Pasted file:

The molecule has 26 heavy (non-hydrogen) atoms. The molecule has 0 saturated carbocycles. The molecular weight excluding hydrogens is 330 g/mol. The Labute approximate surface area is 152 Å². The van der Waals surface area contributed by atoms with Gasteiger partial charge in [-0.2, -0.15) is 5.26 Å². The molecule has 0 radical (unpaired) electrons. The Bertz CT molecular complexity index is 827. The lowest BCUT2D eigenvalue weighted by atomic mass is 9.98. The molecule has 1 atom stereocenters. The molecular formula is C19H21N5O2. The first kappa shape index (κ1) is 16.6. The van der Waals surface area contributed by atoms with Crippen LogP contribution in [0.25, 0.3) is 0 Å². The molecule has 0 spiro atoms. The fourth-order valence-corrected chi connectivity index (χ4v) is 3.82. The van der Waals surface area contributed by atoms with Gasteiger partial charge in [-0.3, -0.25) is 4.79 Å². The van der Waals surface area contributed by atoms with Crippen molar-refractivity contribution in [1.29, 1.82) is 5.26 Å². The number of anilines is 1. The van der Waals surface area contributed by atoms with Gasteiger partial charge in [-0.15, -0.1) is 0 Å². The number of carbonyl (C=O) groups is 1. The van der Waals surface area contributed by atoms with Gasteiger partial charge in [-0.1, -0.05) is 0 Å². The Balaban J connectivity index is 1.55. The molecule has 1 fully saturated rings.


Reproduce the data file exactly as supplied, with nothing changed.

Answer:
The molecule has 26 heavy (non-hydrogen) atoms. The molecule has 0 saturated carbocycles. The molecular weight excluding hydrogens is 330 g/mol. The Labute approximate surface area is 152 Å². The van der Waals surface area contributed by atoms with Gasteiger partial charge in [-0.2, -0.15) is 5.26 Å². The molecule has 0 radical (unpaired) electrons. The Bertz CT molecular complexity index is 827. The lowest BCUT2D eigenvalue weighted by atomic mass is 9.98. The molecule has 1 atom stereocenters. The molecular formula is C19H21N5O2. The first kappa shape index (κ1) is 16.6. The van der Waals surface area contributed by atoms with Crippen LogP contribution in [0.25, 0.3) is 0 Å². The molecule has 0 spiro atoms. The fourth-order valence-corrected chi connectivity index (χ4v) is 3.82. The van der Waals surface area contributed by atoms with Gasteiger partial charge in [-0.3, -0.25) is 4.79 Å². The van der Waals surface area contributed by atoms with Crippen molar-refractivity contribution in [1.29, 1.82) is 5.26 Å². The number of anilines is 1. The van der Waals surface area contributed by atoms with Gasteiger partial charge in [-0.15, -0.1) is 0 Å². The number of carbonyl (C=O) groups is 1. The van der Waals surface area contributed by atoms with Gasteiger partial charge in [-0.1, -0.05) is 0 Å². The Balaban J connectivity index is 1.55. The molecule has 1 fully saturated rings.